,('Paris','POINT (2.34120011329651 48.8569297790527)'),('Rome','POINT (12.4958000183105 41.9030494689941)')

,('Vienna','POINT (16.3687992095947 48.2025413513184)'),('Zurich','POINT (8.53956031799316 47.3770713806152)')


declare @numberofcities int

declare @numberofengineers int = 0

declare @numberofrequests int = 0

declare @numberofstartdays int = 0

declare @maxengineers int = 5

declare @maxStartDays int = 5

Select @numberofcities = COUNT(*) from City

while @numberofengineers < @maxengineers


Insert Into Engineer VALUES (CAST(RAND(CHECKSUM(NEWID())) * @numberofcities as INT))

       set @numberofengineers += 1


while @numberofrequests < 5


       Insert Into Request Values (3,CAST(RAND(CHECKSUM(NEWID())) * @numberofcities as INT))

       set @numberofrequests += 1


while @numberofstartdays< @maxStartDays


Insert Into StartDays DEFAULT VALUES

   set @numberofstartdays += 1


--Engineer Anzahl * StartDays

INSERT INTO Config Values ('OptionsPerRequest',@numberofengineers*@maxStartDays) -- this could also be lower to select just the best available options


INSERT INTO Config Values ('UnassignedOptionCost',100000)


WITH AllPossibleOptions (rid,eid,startday,cost)



  Select rid,eid,startday, cr.location.STDistance(ce.location)/1000 as cost from Request R Cross Join Engineer E Cross Join StartDays

  join City cr on R.requestcity = cr.cid

  join City ce on E.engineercity = ce.cid


Insert Into Options

Select rid,eid, startday,cost from (

SELECT  rid,eid,startday,cost,

         rowid = ROW_NUMBER() OVER (PARTITION BY rid ORDER BY cost)

              FROM AllPossibleOptions)x where Rowid <= (Select [value] from Config where [key] = 'OptionsperRequest')  --maximale Optionsanzahl!




--Ermittle OptionsAusschlussregeln

Select * Into Rules from OptionsAusschluss






use OptimizerSample

Truncate Table SolutionHistory

Truncate Table Solution

Truncate Table Placement

Update Config set [Value] = 100000  where [Key] = 'UnassignedOptionCost'

Insert Into Solution Select rid,null as 'Selection' from Request



--Simuliere Abkühlung

set nocount on

declare @optionsperrequest int

declare @sid int = 0

declare @overalliterations float = -100

declare @temp float = Power(@overalliterations,3)*-1 + 1000000

declare @cost float

declare @deltacost int

declare @requestcount int

declare @unassignedoptioncost int

Select @requestcount = COUNT(*) from Request

Select @optionsperrequest = [Value] from config where [key] = 'OptionsperRequest'

Select @unassignedoptioncost = [value] from Config where [key] = 'UnassignedOptionCost'

Insert Into placement Select * from Solution

--Simulated Annealing            

while (@temp > 0)


              --stelle Ausgangssituation her:

            Truncate Table Solution

            Insert Into Solution Select * from Placement

            Select @cost = SUM(COALESCE(o.cost,@unassignedoptioncost)) from Solution s left join Options o on s.Selection = o.oid

            --change Solution a bit in the right direction more expensive are more likey to be selected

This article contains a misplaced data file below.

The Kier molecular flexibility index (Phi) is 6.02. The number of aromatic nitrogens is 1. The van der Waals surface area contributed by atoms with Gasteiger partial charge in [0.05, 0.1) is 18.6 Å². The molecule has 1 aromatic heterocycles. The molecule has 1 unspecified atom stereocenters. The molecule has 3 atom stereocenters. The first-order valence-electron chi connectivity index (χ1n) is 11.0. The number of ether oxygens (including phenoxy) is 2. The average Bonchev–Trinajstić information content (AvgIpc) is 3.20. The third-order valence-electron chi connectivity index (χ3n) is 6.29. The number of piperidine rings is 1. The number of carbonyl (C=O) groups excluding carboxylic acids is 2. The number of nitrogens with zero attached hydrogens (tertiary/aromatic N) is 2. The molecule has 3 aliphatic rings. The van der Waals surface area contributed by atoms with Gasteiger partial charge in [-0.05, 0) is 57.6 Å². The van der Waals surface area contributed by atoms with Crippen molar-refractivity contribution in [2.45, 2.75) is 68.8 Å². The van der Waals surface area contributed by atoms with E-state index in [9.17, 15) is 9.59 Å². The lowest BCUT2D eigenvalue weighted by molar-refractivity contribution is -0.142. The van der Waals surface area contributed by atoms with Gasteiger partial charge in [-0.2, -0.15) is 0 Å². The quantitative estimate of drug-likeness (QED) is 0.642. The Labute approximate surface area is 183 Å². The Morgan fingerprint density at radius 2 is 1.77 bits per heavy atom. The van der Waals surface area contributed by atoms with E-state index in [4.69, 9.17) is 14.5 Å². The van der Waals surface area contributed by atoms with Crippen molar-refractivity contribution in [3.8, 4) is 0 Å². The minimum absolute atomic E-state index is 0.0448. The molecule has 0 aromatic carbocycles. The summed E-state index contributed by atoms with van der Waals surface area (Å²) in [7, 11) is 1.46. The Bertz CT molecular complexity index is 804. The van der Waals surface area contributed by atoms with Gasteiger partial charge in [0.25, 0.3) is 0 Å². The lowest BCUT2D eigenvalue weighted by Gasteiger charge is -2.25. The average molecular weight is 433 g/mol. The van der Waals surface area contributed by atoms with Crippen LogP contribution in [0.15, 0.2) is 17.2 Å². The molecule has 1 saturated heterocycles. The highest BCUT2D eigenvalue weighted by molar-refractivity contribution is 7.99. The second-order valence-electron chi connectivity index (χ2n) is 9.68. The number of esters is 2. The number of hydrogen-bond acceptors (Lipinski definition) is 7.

declare @rid int;

                     declare @rand float = RAND(CHECKSUM(NEWID()));

                     WITH WeightedSelection (rid,cost)



                     Select s.rid, SUM(COALESCE(cost,@unassignedoptioncost)/@cost) OVER (ORDER BY s.rid RANGE BETWEEN unbounded preceding and current row) AS DistributionFunction

                     from Solution s left join Options o on s.Selection = o.oid


                     Select @rid = w2.rid

                     from WeightedSelection w1 right join WeightedSelection w2 on w1.rid = w2.rid -1

                     where @rand between COALESCE(w1.cost,0) and ROUND(w2.cost,7)

                     --Do the change

                     exec SetSolution @rid,@optionsperrequest

                     --Evaluate the Change

            Select @deltacost = SUM(COALESCE(o.cost,@unassignedoptioncost)) - @cost from Solution s left join Options o on s.Selection = o.oid

                     if (@deltacost < 0)  --if better or same solution accept placement!


                           --print CONCAT('ACCEPTED BETTER LAST COST ', @cost, ' NEW COST ', @deltacost + @cost)       

                           Truncate Table Placement

                           Insert Into Placement Select * from Solution

                           Insert Into SolutionHistory Select @sid,* from Solution

                           set @sid = @sid + 1


                     else if (@deltacost > 0)


                           declare @x float = RAND()

                           declare @probability float = POWER(2.71828182845905,((@deltacost*-1.0/@temp)))

                           if (@probability > @x) -- if not better but due to probability


                                  --print CONCAT('ACCEPTED WORSE LAST COST ', @cost, ' NEW COST ', @deltacost + @cost,' RAND ',@x,' ACCEPTANCE PROBABILITY ',@probability,' TEMP ', @temp)

                                  Truncate Table Placement

                                  Insert Into Placement Select * from Solution

                                  Insert Into SolutionHistory Select @sid,* from Solution

                                  set @sid = @sid + 1


                           set @overalliterations = @overalliterations + 0.1


       set @temp = Power(@overalliterations,3)*-1 + 1000000

          --set @temp *= 0.997



Select SolutionID,SUM(COALESCE(cost,100000)) from SolutionReport group by SolutionID order by SUM(COALESCE(cost,100000)) asc



Comments (2)

  1. Bryan Johnson says:

    Do you have the sample code for this post?

  2. LukasSteindl says:

    Sourcecode can be found at the bottom of the blog post now. The algorithm works fine but it turns out that genetic algorithms are much more useful for this kind of problem and that you can even model this problem in Excel and use the Solver Addin to find the optimal assignment.